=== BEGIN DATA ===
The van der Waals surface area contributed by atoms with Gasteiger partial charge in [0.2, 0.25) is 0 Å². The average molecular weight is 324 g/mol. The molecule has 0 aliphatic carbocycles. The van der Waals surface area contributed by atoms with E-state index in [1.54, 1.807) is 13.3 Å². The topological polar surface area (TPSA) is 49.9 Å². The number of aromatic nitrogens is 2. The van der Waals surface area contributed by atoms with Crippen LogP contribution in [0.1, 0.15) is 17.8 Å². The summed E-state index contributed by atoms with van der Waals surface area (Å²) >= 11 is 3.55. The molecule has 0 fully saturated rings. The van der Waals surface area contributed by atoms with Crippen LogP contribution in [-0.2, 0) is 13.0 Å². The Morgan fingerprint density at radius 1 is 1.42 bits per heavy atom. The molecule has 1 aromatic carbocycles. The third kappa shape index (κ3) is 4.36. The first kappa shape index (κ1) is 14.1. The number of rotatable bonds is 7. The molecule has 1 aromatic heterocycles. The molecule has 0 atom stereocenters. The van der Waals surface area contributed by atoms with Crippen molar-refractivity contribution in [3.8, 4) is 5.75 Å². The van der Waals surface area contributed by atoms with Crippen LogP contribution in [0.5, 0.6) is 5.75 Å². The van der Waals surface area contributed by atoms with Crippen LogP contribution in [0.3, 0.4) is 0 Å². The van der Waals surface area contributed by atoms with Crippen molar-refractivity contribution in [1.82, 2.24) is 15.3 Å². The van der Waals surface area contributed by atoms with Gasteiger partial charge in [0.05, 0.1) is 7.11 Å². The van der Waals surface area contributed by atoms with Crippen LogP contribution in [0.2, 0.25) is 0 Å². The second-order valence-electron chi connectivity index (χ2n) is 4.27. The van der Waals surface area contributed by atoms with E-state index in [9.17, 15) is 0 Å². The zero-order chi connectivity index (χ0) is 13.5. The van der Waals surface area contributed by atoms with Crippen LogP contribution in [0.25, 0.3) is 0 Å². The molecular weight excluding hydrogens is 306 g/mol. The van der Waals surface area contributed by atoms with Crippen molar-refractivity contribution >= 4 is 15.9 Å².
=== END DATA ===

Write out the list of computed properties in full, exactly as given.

The van der Waals surface area contributed by atoms with Gasteiger partial charge in [0.2, 0.25) is 0 Å². The average molecular weight is 324 g/mol. The molecule has 0 aliphatic carbocycles. The van der Waals surface area contributed by atoms with E-state index in [1.54, 1.807) is 13.3 Å². The topological polar surface area (TPSA) is 49.9 Å². The number of aromatic nitrogens is 2. The van der Waals surface area contributed by atoms with Crippen LogP contribution in [0.1, 0.15) is 17.8 Å². The summed E-state index contributed by atoms with van der Waals surface area (Å²) >= 11 is 3.55. The molecule has 0 fully saturated rings. The van der Waals surface area contributed by atoms with Crippen LogP contribution in [-0.2, 0) is 13.0 Å². The Morgan fingerprint density at radius 1 is 1.42 bits per heavy atom. The molecule has 1 aromatic carbocycles. The third kappa shape index (κ3) is 4.36. The first kappa shape index (κ1) is 14.1. The number of rotatable bonds is 7. The molecule has 1 aromatic heterocycles. The molecule has 0 atom stereocenters. The van der Waals surface area contributed by atoms with Crippen molar-refractivity contribution in [3.8, 4) is 5.75 Å². The van der Waals surface area contributed by atoms with Crippen LogP contribution in [0.5, 0.6) is 5.75 Å². The van der Waals surface area contributed by atoms with Crippen LogP contribution in [0.3, 0.4) is 0 Å². The van der Waals surface area contributed by atoms with Crippen molar-refractivity contribution in [1.82, 2.24) is 15.3 Å². The van der Waals surface area contributed by atoms with Gasteiger partial charge in [0.05, 0.1) is 7.11 Å². The van der Waals surface area contributed by atoms with Crippen LogP contribution in [0.2, 0.25) is 0 Å². The second-order valence-electron chi connectivity index (χ2n) is 4.27. The van der Waals surface area contributed by atoms with E-state index in [9.17, 15) is 0 Å². The zero-order chi connectivity index (χ0) is 13.5. The van der Waals surface area contributed by atoms with Crippen LogP contribution in [0.25, 0.3) is 0 Å². The molecular weight excluding hydrogens is 306 g/mol. The van der Waals surface area contributed by atoms with Crippen molar-refractivity contribution >= 4 is 15.9 Å².